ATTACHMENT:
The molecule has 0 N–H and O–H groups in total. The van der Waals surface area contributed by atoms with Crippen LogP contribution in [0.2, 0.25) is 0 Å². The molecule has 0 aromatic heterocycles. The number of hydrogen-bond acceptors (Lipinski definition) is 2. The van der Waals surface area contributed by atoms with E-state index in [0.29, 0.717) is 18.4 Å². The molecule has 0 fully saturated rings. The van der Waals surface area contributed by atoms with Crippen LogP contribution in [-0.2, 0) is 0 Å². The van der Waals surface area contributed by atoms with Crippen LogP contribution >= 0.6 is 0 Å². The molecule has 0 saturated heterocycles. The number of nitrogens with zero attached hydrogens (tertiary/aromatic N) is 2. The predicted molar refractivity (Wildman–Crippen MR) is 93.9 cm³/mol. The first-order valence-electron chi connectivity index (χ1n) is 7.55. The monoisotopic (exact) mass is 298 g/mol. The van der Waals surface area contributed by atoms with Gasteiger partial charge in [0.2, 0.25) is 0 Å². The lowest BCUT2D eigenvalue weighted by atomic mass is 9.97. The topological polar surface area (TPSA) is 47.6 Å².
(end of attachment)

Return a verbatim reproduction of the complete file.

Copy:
The molecule has 0 N–H and O–H groups in total. The van der Waals surface area contributed by atoms with Crippen LogP contribution in [0.2, 0.25) is 0 Å². The molecule has 0 aromatic heterocycles. The number of hydrogen-bond acceptors (Lipinski definition) is 2. The van der Waals surface area contributed by atoms with E-state index in [0.29, 0.717) is 18.4 Å². The molecule has 0 fully saturated rings. The van der Waals surface area contributed by atoms with Crippen LogP contribution in [-0.2, 0) is 0 Å². The van der Waals surface area contributed by atoms with Crippen LogP contribution >= 0.6 is 0 Å². The molecule has 0 saturated heterocycles. The number of nitrogens with zero attached hydrogens (tertiary/aromatic N) is 2. The predicted molar refractivity (Wildman–Crippen MR) is 93.9 cm³/mol. The first-order valence-electron chi connectivity index (χ1n) is 7.55. The monoisotopic (exact) mass is 298 g/mol. The van der Waals surface area contributed by atoms with Gasteiger partial charge in [0.2, 0.25) is 0 Å². The lowest BCUT2D eigenvalue weighted by atomic mass is 9.97. The topological polar surface area (TPSA) is 47.6 Å².